Plots for Deer or?
couldn’t agree more. You define your goals and the plan to achieve them becomes tremendously easier to lay out.
You also bring up a great point about some decisions being thrown out. The way I see it, every type of improvement listed in this thread (creating “sidewalks,” for example) is a tool in the habitat managers’ tool box, very much like all the tools in a carpenters’ tool box. It’d be silly to try to use all the tools when making a shed, just for the sake of using them. Instead, you lay out your plan for building the shed and use the tools you need to build that shed. In a weird way, it’s the same when building your habitat. I’m never going to plant in thermal cover, make a “sidewalk.” put in a kill plot, create a chase area or anything else for the sake of doing it. I’m going to only use the tools I need to to build the property to match the plan. Doing anything more is most often counter productive.
it’s also very important to remember that you don’t need to look at it as EITHER I’m going to dictate movement on this property OR I’m going to get deer to waste time here, to grow more and bigger deer. One can and often should do both. A common scenario is what I described in the Selective Thickening post. I’m going to get them to waste time “here,” but I can attempt to dictate/encourage how they enter and exit those locations. Frankly, outside of wasting time, what exactly they do/how they move inside is of no importance to me.
In both those locations, it’s possible that they can enter or exit using other routes. However, most often they are going to use one of the funnels I have on either side or they will use the transitional kill plot between the holding plot and the time wasting select thickening cut. So, you’re really getting the best of both worlds.
Based on the plans I’ve been sent for review &/or seen posted here many consultants seem to fall into either “dictate movements” or “time wasters.” Regardless of which camp they fall into, they seem to pump the same generic plan out over and over. That’s fine, I guess, and no doubt some of their clients are happy (which is ultimately all that really matters), but often I believe the best approach is doing both. Be flexible enough to see where each of these “tools” work best and when/where they will do the most good for at least one of your goals, while coming at a very minimal cost to any other goals you may have.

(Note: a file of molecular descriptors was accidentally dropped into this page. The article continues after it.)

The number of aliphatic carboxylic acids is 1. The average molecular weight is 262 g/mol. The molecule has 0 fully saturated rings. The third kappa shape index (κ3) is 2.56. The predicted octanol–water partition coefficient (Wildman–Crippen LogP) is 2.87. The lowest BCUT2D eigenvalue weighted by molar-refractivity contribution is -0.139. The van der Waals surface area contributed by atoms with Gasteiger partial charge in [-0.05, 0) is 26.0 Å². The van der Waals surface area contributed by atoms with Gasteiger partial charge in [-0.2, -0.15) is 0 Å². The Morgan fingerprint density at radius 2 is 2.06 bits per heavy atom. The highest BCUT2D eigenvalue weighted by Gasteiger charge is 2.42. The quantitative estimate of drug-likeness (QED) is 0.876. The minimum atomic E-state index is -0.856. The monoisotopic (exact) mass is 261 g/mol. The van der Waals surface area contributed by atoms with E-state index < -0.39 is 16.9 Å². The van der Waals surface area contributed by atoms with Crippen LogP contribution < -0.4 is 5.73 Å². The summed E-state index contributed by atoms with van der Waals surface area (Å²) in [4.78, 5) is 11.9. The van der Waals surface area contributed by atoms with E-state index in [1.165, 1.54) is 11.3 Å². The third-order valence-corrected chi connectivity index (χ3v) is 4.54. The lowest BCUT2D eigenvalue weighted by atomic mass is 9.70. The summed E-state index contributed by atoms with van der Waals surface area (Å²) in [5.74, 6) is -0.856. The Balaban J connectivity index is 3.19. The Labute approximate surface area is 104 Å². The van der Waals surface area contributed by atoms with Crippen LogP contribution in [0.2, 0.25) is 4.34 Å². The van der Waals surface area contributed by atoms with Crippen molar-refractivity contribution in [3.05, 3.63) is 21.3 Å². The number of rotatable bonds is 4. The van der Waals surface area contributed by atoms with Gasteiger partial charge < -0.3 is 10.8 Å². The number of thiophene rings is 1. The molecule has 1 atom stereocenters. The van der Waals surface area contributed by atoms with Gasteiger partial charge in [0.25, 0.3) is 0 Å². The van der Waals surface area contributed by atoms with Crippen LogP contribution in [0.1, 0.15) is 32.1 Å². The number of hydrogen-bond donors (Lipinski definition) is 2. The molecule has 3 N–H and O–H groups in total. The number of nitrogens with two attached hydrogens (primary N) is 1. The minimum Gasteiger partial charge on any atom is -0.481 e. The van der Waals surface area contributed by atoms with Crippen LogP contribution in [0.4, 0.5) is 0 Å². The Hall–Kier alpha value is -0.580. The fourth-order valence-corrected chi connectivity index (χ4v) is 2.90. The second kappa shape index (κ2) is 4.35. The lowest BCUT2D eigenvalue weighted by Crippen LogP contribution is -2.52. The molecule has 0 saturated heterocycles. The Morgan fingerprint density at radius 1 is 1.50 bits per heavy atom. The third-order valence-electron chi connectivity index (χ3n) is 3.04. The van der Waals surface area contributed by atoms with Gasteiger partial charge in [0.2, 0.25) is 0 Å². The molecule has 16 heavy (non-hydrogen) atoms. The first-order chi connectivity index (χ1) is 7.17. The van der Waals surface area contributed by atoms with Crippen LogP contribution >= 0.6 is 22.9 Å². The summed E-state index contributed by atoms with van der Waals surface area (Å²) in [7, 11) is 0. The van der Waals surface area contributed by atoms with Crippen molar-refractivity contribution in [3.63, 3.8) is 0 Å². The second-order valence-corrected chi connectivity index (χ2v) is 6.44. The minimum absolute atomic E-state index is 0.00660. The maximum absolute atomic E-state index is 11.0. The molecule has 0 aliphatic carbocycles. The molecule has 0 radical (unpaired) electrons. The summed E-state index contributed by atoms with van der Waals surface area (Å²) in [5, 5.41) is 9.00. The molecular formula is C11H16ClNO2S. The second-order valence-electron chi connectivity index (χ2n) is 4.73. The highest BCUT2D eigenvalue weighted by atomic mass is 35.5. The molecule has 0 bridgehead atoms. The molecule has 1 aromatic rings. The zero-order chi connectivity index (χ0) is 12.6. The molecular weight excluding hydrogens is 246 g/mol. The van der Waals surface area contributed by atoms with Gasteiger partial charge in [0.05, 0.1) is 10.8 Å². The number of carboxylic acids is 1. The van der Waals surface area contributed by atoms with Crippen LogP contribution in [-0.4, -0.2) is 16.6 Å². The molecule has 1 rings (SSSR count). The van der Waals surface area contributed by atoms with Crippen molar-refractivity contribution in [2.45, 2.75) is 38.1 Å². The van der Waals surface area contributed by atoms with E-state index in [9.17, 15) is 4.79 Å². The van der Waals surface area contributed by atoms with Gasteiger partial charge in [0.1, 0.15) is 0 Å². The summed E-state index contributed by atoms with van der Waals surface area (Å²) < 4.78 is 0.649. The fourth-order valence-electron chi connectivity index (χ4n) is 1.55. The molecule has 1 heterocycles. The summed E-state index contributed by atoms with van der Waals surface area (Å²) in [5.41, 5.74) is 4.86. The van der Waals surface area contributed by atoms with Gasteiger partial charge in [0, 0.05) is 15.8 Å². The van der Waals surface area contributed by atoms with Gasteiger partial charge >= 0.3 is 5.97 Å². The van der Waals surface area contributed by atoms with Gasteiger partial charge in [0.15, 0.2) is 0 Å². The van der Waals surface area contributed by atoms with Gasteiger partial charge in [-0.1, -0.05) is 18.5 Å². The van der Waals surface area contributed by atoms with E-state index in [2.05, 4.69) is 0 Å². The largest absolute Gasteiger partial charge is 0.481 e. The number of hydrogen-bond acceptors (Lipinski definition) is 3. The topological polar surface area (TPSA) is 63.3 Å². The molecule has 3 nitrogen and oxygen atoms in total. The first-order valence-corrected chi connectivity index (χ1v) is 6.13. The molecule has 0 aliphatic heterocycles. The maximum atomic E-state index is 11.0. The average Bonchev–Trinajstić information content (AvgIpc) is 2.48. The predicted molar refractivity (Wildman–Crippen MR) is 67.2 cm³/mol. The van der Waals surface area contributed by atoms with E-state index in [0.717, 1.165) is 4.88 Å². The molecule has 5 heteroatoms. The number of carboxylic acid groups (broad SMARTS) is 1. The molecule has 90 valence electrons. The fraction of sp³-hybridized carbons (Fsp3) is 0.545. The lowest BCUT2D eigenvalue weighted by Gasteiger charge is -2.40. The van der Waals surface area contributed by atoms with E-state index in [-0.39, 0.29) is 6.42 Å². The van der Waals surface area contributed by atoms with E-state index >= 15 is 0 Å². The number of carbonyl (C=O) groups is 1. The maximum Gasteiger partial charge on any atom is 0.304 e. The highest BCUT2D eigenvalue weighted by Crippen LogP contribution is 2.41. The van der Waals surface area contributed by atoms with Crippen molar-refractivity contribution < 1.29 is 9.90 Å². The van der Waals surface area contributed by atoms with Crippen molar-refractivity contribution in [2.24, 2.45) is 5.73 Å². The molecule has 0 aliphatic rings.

For example, do you really care that you don’t know exactly where Mr. Big was cruising for does in the center of our property, if you are confident that he’ll pass your stand when going to feed or checking the does on the food source a half hour before dark? Does it matter in the least, if you position two more general doe cruising areas on opposite sides of a low impact funnel stand that he is likely to pass when he is done checking the first general time wasting area and heading to the other? now, you have the kill plot for morning and evening sit, with the funnel being a slammer of a morning and midday spot.
It’s great to get bucks to run in circles around the edges of your property. That often makes for low impact stands. Unfortunately, I don’t care how good the circular movement corridor is, they aren’t running those circles 24/7…Just isn’t going to happen. Helping to encourage them to be on your ground when not on the Indy track is at least as important, for those trying to grow more and older deer. At the same time, trying to encourage movement for low impact/high odds stand sites is also extremely beneficial for most. Don’t look at it as an either or. Look at it as where does it fit my goals best to do either and how can I tie both together.
Way more ramblings than asked for or needed, but I do feel that’s an extremely important point.